Instructions for Evangelists: 14th Sunday OT

After Mass will be our third session in an evangelization series. I've really enjoyed the first two and I think they're going well... please come over if you can! Our Gospel today is timely for that topic of evangelization. That word comes from the Greek for “Good News,” which in old English was “Gospel.” So Evangelization just means sharing the Good News that God has become man and dwelt among us, died to save us, and rose to open Heaven, where He has prepared a place for us and offers us forgiveness, new life, freedom, in a relationship with Him that transforms us.

There are two reasons someone might not want to share the Gospel with your neighbor. One: you don’t really believe it. Maybe you feel like you get something out of church, maybe you feel at home here, but you don’t actually believe that a relationship with Jesus Christ is the best and most important thing that could ever happen to somebody. That would be one reason not to want to share the Gospel with your neighbor. If that's you, I'm glad you're here! Especially glad, actually, because you're one of the people I want to evangelize. I pray that Christ touches your heart in this Mass in a new way. The other reason someone might not to want to share the Gospel is that you just don’t love your neighbor at all; you don’t actually care whether they know the Way, the Truth, and the Life. If you don’t feel any drive, any fire in your belly to share the Gospel, it’s because of one of those two reasons. Sorry if that sounds harsh, but, let’s be honest, I dare you to give me a third reason. There isn’t one.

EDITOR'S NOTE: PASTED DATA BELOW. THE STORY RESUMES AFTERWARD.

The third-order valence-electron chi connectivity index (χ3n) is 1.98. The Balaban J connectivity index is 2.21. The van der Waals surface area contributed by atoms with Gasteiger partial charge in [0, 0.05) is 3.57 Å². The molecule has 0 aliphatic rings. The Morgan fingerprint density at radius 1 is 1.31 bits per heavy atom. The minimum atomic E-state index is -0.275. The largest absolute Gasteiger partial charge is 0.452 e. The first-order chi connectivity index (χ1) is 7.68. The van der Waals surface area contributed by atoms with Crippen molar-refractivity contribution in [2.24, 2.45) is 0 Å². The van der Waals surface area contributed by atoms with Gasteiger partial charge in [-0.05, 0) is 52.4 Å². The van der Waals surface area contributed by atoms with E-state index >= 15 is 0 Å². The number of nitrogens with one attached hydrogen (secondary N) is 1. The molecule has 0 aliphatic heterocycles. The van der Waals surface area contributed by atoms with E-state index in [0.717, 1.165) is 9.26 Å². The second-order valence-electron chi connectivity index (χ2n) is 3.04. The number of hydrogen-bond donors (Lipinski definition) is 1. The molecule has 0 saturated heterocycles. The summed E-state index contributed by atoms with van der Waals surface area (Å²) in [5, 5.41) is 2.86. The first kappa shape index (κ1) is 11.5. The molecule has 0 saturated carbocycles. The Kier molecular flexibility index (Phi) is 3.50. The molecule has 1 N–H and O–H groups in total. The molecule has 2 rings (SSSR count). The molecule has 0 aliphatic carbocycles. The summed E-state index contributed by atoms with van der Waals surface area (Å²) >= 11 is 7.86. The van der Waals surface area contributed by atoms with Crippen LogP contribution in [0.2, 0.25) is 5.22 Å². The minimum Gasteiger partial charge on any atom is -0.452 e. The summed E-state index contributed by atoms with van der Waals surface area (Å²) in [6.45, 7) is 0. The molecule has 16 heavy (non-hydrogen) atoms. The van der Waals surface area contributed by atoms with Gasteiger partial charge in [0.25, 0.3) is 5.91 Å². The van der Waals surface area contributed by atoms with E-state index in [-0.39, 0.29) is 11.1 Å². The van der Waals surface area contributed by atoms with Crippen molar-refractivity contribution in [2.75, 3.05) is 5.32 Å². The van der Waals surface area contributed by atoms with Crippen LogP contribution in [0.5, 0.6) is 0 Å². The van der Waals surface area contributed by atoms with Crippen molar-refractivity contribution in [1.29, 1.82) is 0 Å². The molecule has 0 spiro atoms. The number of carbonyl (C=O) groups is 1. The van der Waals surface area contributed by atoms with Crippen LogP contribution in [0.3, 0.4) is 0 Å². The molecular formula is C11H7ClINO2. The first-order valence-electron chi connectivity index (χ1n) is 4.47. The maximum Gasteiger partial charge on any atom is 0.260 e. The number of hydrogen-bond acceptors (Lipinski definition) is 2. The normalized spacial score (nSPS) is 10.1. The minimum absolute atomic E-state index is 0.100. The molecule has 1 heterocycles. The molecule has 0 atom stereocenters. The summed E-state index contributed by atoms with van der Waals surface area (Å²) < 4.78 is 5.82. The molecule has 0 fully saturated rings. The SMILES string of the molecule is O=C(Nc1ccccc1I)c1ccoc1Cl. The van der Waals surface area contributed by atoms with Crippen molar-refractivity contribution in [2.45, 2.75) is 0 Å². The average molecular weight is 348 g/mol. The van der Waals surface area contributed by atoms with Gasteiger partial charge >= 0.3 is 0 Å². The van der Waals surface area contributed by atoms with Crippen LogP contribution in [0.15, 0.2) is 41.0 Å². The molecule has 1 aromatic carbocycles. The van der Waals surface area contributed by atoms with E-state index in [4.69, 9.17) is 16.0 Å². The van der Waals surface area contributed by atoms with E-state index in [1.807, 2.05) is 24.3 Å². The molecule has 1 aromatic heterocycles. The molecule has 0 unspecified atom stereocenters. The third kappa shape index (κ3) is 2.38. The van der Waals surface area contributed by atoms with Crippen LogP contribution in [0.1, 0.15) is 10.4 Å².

What if you do really want to share the Gospel, but you aren’t doing it? That’s even simpler: there’s only one reason. It’s because you don’t think you can. You doubt yourself and your ability to make a difference, or you doubt your neighbor and you’ve given up on them.

So there are three reasons, and only three, why we might not be evangelizing, and they’re all about Faith, Hope, and Love. Do you have faith that the Gospel is true? Do you love your neighbor enough to want it for them? Do you have hope that the Holy Spirit can use you to make that happen?

In our Gospel reading from Luke 10, Jesus sends His disciples out on this mission to evangelize, and He gives them instructions. Our mission is the same, so I hope we’re all eager and alert, leaning forward, on the edge of our seats, ready to hear these instructions! Let’s go through them.

First, he sent them in pairs. This is critical, and hardly surprising coming from Jesus. Even Jesus Himself, the Son of God, started his ministry by assembling a team. It's still true today: no one here is all alone in your mission. Many - probably almost all - of us have people in our lives whom we dearly love, whom we desperately want to see come to Christ, and it just isn’t happening. I’m not telling you to give up. I’m not telling you not to move heaven and earth to bring someone to Christ. But I am telling you that if it doesn’t happen, it isn’t all on you. We do this together.